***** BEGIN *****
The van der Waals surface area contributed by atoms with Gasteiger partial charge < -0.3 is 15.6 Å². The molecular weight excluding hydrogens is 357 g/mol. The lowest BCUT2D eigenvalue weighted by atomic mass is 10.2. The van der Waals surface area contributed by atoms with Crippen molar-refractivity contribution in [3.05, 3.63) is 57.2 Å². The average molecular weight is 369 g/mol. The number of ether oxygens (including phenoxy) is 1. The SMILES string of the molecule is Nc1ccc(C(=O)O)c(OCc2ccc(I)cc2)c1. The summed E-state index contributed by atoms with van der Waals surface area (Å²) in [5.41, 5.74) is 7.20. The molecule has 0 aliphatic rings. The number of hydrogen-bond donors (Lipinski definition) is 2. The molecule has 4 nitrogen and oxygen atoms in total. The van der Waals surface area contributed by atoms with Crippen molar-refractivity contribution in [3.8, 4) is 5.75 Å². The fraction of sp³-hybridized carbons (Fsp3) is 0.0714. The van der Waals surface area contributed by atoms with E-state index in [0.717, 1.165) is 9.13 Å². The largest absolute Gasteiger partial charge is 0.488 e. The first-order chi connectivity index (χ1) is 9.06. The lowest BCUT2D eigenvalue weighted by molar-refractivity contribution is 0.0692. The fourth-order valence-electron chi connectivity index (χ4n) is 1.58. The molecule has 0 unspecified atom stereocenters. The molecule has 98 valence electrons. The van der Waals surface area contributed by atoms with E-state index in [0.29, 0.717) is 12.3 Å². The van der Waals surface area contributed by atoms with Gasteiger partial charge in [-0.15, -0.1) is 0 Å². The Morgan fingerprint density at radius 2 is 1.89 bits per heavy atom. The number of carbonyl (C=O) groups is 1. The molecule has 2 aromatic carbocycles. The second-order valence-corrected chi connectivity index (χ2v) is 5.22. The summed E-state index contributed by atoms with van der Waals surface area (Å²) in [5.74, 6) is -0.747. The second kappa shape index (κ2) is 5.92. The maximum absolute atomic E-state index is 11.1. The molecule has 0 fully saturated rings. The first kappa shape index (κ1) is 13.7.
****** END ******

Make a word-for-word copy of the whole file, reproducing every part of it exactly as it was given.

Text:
The van der Waals surface area contributed by atoms with Gasteiger partial charge < -0.3 is 15.6 Å². The molecular weight excluding hydrogens is 357 g/mol. The lowest BCUT2D eigenvalue weighted by atomic mass is 10.2. The van der Waals surface area contributed by atoms with Crippen molar-refractivity contribution in [3.05, 3.63) is 57.2 Å². The average molecular weight is 369 g/mol. The number of ether oxygens (including phenoxy) is 1. The SMILES string of the molecule is Nc1ccc(C(=O)O)c(OCc2ccc(I)cc2)c1. The summed E-state index contributed by atoms with van der Waals surface area (Å²) in [5.41, 5.74) is 7.20. The molecule has 0 aliphatic rings. The number of hydrogen-bond donors (Lipinski definition) is 2. The molecule has 4 nitrogen and oxygen atoms in total. The van der Waals surface area contributed by atoms with Crippen molar-refractivity contribution in [3.8, 4) is 5.75 Å². The fraction of sp³-hybridized carbons (Fsp3) is 0.0714. The van der Waals surface area contributed by atoms with E-state index in [0.717, 1.165) is 9.13 Å². The largest absolute Gasteiger partial charge is 0.488 e. The first-order chi connectivity index (χ1) is 9.06. The lowest BCUT2D eigenvalue weighted by molar-refractivity contribution is 0.0692. The fourth-order valence-electron chi connectivity index (χ4n) is 1.58. The molecule has 0 unspecified atom stereocenters. The molecule has 98 valence electrons. The van der Waals surface area contributed by atoms with E-state index in [0.29, 0.717) is 12.3 Å². The van der Waals surface area contributed by atoms with Gasteiger partial charge in [-0.15, -0.1) is 0 Å². The Morgan fingerprint density at radius 2 is 1.89 bits per heavy atom. The number of carbonyl (C=O) groups is 1. The molecule has 2 aromatic carbocycles. The second-order valence-corrected chi connectivity index (χ2v) is 5.22. The summed E-state index contributed by atoms with van der Waals surface area (Å²) in [5.74, 6) is -0.747. The second kappa shape index (κ2) is 5.92. The maximum absolute atomic E-state index is 11.1. The molecule has 0 fully saturated rings. The first kappa shape index (κ1) is 13.7.